A space colony for the super-rich more than 500km above the Earth and catering for 40,000 people has scooped a major prize and won its teenage designers a trip to Washington DC.
Four students from St Flannan’s College in Ennis have won second place in their category at the elite international Nasa/Ames annual “Space Settlement Design” competition.
Entrants had to design a self-sufficient space colony capable of housing thousands of inhabitants.
“This was a difficult project, it’s a real learning curve, ” said science and maths teacher Mike Horgan.
The students designed a space colony which resembles two bicycle wheels joined by a central axis.
The colony, made of concrete, silicate, and steel, is completely self-sufficient, growing its own crops and is capable of raising pigs and chickens.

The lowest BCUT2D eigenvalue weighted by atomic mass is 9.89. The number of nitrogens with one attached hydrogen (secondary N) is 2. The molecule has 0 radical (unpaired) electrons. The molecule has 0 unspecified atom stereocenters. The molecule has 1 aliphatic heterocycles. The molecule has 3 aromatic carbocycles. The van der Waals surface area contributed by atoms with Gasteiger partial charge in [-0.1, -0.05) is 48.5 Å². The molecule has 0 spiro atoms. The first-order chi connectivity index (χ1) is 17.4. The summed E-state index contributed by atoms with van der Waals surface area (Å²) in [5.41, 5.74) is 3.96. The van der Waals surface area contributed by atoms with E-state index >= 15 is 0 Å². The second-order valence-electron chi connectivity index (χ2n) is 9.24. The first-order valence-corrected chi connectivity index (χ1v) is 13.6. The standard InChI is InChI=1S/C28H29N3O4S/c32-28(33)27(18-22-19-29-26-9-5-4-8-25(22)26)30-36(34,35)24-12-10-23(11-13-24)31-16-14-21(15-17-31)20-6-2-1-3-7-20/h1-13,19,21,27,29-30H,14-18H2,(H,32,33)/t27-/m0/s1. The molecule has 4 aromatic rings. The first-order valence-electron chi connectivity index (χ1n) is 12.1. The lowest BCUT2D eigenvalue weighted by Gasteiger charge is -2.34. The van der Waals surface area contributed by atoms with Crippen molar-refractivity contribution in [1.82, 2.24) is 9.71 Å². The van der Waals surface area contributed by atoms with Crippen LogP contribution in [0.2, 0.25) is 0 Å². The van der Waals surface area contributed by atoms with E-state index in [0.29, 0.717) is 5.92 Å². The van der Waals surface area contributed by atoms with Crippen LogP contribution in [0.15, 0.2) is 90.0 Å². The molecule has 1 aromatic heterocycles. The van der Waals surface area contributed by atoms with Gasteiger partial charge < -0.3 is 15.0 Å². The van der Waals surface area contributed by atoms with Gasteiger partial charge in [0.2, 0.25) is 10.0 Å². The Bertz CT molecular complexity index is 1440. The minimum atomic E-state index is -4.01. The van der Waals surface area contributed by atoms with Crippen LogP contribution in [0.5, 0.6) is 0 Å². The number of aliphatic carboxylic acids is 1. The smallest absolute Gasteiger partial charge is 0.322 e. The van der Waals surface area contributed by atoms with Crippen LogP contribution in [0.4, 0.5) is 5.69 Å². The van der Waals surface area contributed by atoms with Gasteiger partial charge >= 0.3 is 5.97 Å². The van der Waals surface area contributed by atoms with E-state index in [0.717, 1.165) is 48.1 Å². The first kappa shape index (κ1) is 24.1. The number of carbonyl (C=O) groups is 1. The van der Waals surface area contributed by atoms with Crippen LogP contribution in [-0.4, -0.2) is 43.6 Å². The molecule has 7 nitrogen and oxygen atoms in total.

The four science buffs, two boys and two girls, drew from almost every aspect of their curriculum for the project — maths, chemistry, biology, physics, art, economics, and geography are just some of the subjects they used.
“They also had to know a bit about business and politics because they have to decide on the governance of the colony,” said Mr Horgan.
Team-member Peter O’Connell-Stack, 14, said trying to come up with “something extraordinary” was the hardest part. “The most difficult bit was trying to be unique and come up with something different to everyone else,” he explained.
Caitlyn Horgan, a 15-year-old Junior Certificate student, designed the layout of the colony’s buildings and calculated the level of gravity — similar to that of Earth. She said: “The hardest bit was doing the calculations for the rotations, which are necessary to keep the gravity stable.”
The team will present their paper at the International Space Development Conference in Washington DC from May 24-28.
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